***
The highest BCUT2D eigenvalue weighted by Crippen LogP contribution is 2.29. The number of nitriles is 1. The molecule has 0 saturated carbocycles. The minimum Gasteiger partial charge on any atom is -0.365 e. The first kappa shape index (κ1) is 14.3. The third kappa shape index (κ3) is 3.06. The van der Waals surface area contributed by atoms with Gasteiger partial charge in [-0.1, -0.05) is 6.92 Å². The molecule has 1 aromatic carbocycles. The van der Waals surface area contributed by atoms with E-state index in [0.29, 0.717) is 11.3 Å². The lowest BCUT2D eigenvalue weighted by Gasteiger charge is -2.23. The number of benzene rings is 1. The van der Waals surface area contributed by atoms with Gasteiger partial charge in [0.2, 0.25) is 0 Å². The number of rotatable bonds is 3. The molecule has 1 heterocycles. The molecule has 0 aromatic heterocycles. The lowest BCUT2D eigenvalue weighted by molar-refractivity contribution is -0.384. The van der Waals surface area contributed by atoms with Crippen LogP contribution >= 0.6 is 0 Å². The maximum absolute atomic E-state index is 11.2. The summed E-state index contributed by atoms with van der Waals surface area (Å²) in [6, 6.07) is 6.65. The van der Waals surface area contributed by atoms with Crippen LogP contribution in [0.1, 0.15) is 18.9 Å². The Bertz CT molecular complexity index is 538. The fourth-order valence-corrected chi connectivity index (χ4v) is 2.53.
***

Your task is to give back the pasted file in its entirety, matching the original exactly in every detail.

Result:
The highest BCUT2D eigenvalue weighted by Crippen LogP contribution is 2.29. The number of nitriles is 1. The molecule has 0 saturated carbocycles. The minimum Gasteiger partial charge on any atom is -0.365 e. The first kappa shape index (κ1) is 14.3. The third kappa shape index (κ3) is 3.06. The van der Waals surface area contributed by atoms with Gasteiger partial charge in [-0.1, -0.05) is 6.92 Å². The molecule has 1 aromatic carbocycles. The van der Waals surface area contributed by atoms with E-state index in [0.29, 0.717) is 11.3 Å². The lowest BCUT2D eigenvalue weighted by Gasteiger charge is -2.23. The number of benzene rings is 1. The van der Waals surface area contributed by atoms with Gasteiger partial charge in [0.2, 0.25) is 0 Å². The number of rotatable bonds is 3. The molecule has 1 heterocycles. The molecule has 0 aromatic heterocycles. The lowest BCUT2D eigenvalue weighted by molar-refractivity contribution is -0.384. The van der Waals surface area contributed by atoms with Crippen LogP contribution >= 0.6 is 0 Å². The maximum absolute atomic E-state index is 11.2. The summed E-state index contributed by atoms with van der Waals surface area (Å²) in [6, 6.07) is 6.65. The van der Waals surface area contributed by atoms with Crippen LogP contribution in [0.1, 0.15) is 18.9 Å². The Bertz CT molecular complexity index is 538. The fourth-order valence-corrected chi connectivity index (χ4v) is 2.53.